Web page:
(DT)² Dušan Týnek Dance Theatre
3-6 December 2003
The Kitchen
All choreography by Dušan Týnek
All Lighting by Roderick Murray
(Musical recordings not specified)

Pilot’s Dream (2003, world première)
Costumes: Micheline Brown
I. “Desert Overhead, Stars Underfoot”
Music: “Lent et douleureux” from Trois Gymnopédies (1888) by Erik Satie
Dancer: Keith Sabado

II. “Planet-Hopping”
Music: “Lent” from Six Gnossiennes (1890) by Erik Satie
Dancer: Dušan Týnek

III. “Lines in the Sand”
Music: Responso (1951) by Aníbal Troilo
Dancers: Keith Sabado and Dušan Týnek

IV. “Four Thorns”
Music: La Maja de Goya (1910) by Enrique Granados
Dancers: Jennifer Howard and Dušan Týnek

V. “By Any Other Name”
Music: Antonio Marinheiro (Tema de Peça) (1972) by Carlos Paredes
Dancers: Jennifer Howard, Eden Mazer, Keith Sabado, and Dušan Týnek

VI. “Taming Game”
Music: Pannonia Boundless (1999) by Aleksandra Vrebalov
Dancers: Eden Mazer and Dušan Týnek

VII. “Homeward”
Music: “Lento” from String Quartet No. 12 in F Major, Op. 96 (B.179)
“American” (1893) by Antonín Dvorák
Dancers: Jennifer Howard, Eden Mazer, Keith Sabado, and Dušan Týnek

Charge (2003, world première)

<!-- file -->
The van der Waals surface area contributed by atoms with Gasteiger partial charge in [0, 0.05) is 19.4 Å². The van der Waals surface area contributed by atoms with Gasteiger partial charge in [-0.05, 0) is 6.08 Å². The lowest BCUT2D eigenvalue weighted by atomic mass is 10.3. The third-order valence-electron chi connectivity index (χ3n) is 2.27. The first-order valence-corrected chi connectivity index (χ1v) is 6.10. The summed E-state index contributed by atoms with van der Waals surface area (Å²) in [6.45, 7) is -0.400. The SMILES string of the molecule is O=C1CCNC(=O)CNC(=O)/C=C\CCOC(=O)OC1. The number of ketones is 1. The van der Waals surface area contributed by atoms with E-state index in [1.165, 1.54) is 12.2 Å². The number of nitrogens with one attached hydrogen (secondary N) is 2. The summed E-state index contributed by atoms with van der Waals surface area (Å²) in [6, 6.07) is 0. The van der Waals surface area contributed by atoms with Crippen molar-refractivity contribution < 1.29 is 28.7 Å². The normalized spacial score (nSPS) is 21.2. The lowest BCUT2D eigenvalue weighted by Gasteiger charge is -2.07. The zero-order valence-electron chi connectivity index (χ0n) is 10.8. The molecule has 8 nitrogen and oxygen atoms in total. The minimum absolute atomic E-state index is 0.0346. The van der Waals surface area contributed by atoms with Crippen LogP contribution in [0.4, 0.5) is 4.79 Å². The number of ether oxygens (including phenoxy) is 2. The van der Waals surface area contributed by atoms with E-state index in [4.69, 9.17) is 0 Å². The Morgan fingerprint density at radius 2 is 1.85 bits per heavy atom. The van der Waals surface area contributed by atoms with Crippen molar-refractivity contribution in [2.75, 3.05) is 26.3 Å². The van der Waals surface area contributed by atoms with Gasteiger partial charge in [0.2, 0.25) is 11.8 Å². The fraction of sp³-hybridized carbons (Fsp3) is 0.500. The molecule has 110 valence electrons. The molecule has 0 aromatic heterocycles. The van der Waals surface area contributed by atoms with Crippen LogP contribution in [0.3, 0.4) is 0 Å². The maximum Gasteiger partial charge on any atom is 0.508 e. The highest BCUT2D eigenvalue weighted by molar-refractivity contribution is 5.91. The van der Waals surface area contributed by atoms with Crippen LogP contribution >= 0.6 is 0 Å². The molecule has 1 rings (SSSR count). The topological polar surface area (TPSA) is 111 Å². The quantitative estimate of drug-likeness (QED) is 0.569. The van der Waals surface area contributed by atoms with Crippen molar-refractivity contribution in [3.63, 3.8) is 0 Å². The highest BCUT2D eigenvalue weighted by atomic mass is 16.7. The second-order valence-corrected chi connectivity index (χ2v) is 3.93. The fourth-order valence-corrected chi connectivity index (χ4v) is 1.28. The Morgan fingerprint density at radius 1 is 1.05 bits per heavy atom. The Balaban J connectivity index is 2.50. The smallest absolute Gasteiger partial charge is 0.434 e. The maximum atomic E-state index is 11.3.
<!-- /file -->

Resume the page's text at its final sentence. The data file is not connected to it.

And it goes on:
Music: Concerto for Violin and Orchestra (1987) by Philip Glass
Costumes: A Christina Giannini
Dancers: Eden Mazer and Alexandra Berger, Paulina Danilczyk, Francisco Graciano, Bianca Johnson, Elisa Osborne, Keith Sabado

Wardrobe Spectre (2002)
Music: Invitation to the Dance, Op. 65 (1819) by Carl Maria von Weber
Costumes: Micheline Brown and Dušan Týnek
Dancers: Richard Daniels and Alexandra Berger, Paulina Danilczyk, Francisco Graciano, Bianca Johnson, Elisa Osborne, Dušan Týnek

Originally published:
Volume 1, Number 11
December 8, 2003

Copyright ©2003 by Mndy Aloff



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The Autumn DanceView is out:

New York City Ballet's Spring 2003 season reviewed by Gia Kourlas

An interview with the Kirov Ballet's Daria Pavlenko by Marc Haegeman

Reviews of San Francisco Ballet (by Rita Felciano) and Paris Opera Ballet (by Carol Pardo)

The ballet tradition at the Metropolitan Opera (by Elaine Machleder)

Reports from London (Jane Simpson) and the Bay Area (Rita Felciano).

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last updated on November 10, 2003